Is a new interstate proposal a pipe dream or Natchez’s saving grace?
NATCHEZ — Imagine a future in which Natchez has an interstate highway running through it.
Many have called the proposed Interstate-14 coming through Natchez a pipe dream, while others see it as the city’s saving grace — but whether or not it eventually comes to fruition, the theoretical impacts a new interstate could have on the area remain.
The impacts of an interstate go both ways, with potentially both positive and negative impacts economically and culturally.
But the positives, former Natchez City Planner Phil Walker said, would likely outweigh the negatives.
Walker, who is currently one of the lead consultants on Natchez’s downtown revitalization project, has worked with numerous cities, and in one instance dealt with a city having an interstate issue.
Walker said he worked years ago with Pleasant Grove, Utah, a small city south of Salt Lake City off of Interstate 15. Though the city was located off the interstate, Walker said at the time it was built, they had elected not to construct an interchange.
“Years went by, and they would watch other communities along I-15 grow and prosper, the ones that did have interchanges on the interstate,” Walker said. “They finally realized, ‘Gee, we should have gotten an interchange.’”
Walker said the city later seized an opportunity to build an interchange, which opened in 2002. U.S. Census Bureau data shows the city’s population grew from approximately 23,500 to approximately 33,500 between 2000 and 2010.
The obvious economic benefit of an interstate, Walker said, is simple — increased traffic leads to an increased consumer base.
“When you have a lot more people traveling through your community, obviously that’s more people to stop and buy things, dine, even spend the night if there are hotels,” Walker said.
And in anticipation of that, industries could suddenly find a city more desirable.
Walker said the aspect of attracting businesses should not be overlooked, as increased access could make all the difference in recruiting industry.
“Whereas before you had a (business) that might look at Natchez and say, ‘It’s kind of hard to get to,’ once you have an interstate, that issue starts to go away.”
But all these potential benefits, Walker said, must be accompanied by careful planning.
“When you suddenly have much more market demand for real estate development — which is what an interstate will bring — it means you need to have good plans and good regulations in place so you can channel that economic energy in a positive way,” Walker said.
The importance of treading carefully is also evidenced by potential shortcomings of an interstate.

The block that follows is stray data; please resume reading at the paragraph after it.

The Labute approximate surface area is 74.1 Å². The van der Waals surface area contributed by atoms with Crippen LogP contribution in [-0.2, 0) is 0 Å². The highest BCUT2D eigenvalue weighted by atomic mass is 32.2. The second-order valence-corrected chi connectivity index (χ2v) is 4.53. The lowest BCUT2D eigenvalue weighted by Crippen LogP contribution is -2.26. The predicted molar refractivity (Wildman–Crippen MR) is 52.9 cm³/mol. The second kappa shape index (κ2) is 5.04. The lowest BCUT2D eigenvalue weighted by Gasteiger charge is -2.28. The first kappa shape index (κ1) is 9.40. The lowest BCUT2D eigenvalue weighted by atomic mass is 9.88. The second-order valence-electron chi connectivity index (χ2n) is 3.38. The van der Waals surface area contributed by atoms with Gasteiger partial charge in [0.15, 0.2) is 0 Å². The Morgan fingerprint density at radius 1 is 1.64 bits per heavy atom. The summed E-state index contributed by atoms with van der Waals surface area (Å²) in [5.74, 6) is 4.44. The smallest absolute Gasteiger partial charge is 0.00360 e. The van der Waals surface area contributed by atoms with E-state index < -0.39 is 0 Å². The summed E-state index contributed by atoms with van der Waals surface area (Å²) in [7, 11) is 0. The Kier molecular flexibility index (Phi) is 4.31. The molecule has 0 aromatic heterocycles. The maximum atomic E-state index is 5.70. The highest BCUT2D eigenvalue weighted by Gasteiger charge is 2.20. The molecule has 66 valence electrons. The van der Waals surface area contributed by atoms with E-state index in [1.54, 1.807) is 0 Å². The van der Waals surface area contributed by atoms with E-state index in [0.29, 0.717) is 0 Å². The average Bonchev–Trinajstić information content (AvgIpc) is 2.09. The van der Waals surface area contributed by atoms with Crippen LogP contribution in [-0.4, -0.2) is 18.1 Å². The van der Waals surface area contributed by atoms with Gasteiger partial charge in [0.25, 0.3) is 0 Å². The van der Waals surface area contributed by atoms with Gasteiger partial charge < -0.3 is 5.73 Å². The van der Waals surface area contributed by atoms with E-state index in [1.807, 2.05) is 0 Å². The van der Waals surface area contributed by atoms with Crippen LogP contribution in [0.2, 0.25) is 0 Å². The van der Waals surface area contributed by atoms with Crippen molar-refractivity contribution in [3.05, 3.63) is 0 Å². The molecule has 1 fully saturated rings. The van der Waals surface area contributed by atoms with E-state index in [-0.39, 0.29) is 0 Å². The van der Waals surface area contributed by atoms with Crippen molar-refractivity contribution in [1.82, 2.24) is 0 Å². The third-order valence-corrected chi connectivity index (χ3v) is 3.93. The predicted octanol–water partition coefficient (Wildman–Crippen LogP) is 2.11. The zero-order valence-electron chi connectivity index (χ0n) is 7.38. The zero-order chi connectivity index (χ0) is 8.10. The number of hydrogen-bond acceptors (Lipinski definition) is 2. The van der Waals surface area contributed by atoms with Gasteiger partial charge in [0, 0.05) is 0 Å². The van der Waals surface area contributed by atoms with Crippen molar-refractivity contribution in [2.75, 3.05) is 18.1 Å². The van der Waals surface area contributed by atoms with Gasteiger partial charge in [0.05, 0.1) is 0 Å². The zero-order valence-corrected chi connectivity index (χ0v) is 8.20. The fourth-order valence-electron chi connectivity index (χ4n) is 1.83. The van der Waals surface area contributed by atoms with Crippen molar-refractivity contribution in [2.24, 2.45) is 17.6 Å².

For example, often times when interstates follow an existing roadway, that roadway will at least have to be widened, creating the potential for negative impact on buildings, sensitive lands — Walker uses wetlands as an example — or other natural or archeological resources.
He points out, however, that communities might not see these impacts as big deals when comparing potential pros and cons.
“Most communities would view that as kind of a minor thing in relation to the possible economic impacts,” Walker said.
Both the benefit of an interstate highway on a small town and the need to plan carefully can be seen with a town comparable in many ways to Natchez — Natchitoches, La.
Natchitoches became more accessible after the construction of I-49 outside of the city, which came about in the 1990s.
The interstate actually bypasses approximately 4 miles west of the city’s center, but Natchitoches Community Alliance Director Tony Davis said the interstate absolutely offers a positive impact on the city.
“There’s no doubt in my mind it is a boon to us to be located on that corridor,” Davis said.
But the planning around I-49 did not end with construction — far from it.
Today, the city is still attempting to improve the ability to garner visitors. Even though the 4-mile distance between the interstate and Natchitoches is not exactly a long trek, the city has been investing in beautification projects to point travelers toward the city, lest they pass by so not to go out of their way, Davis said.
Service roads needed to improve auxiliary routes are another item that needs attention even today, Davis said.The city has successfully developed around the interchange at I-49 and Louisiana 6 with plenty of hotels and restaurants, but the issue is the proximity from Natchitoches’ downtown.
“It’s pretty heavily built out there, but it’s an island,” Davis said.
Even so, Davis said, that is a good problem to have, as all the businesses around that interchange demonstrate opportunities that would not have existed without an interstate.
“Every business that’s (located there), that entire tax base was not an option,” Davis said. “It was not available and would not have been available without Interstate-49.”
But Walker points out another challenge with interchanges, which is to avoid what he calls “Generica.”
Walker explained that most interstate interchanges tend to follow a generic architectural formula, which is that those areas tend to become dominated by chain businesses.
“The bottom line one town looks like the other when you’re at an interstate interchange,” Walker said.
The challenge then becomes maintaining a distinct identity through some other means, which he tied back to downtown revitalization and development.
All these issues underlie main points made by both Walker and Davis, in that while interstates will present their own unique challenges, the economic benefits often mitigate any potential damage to be done.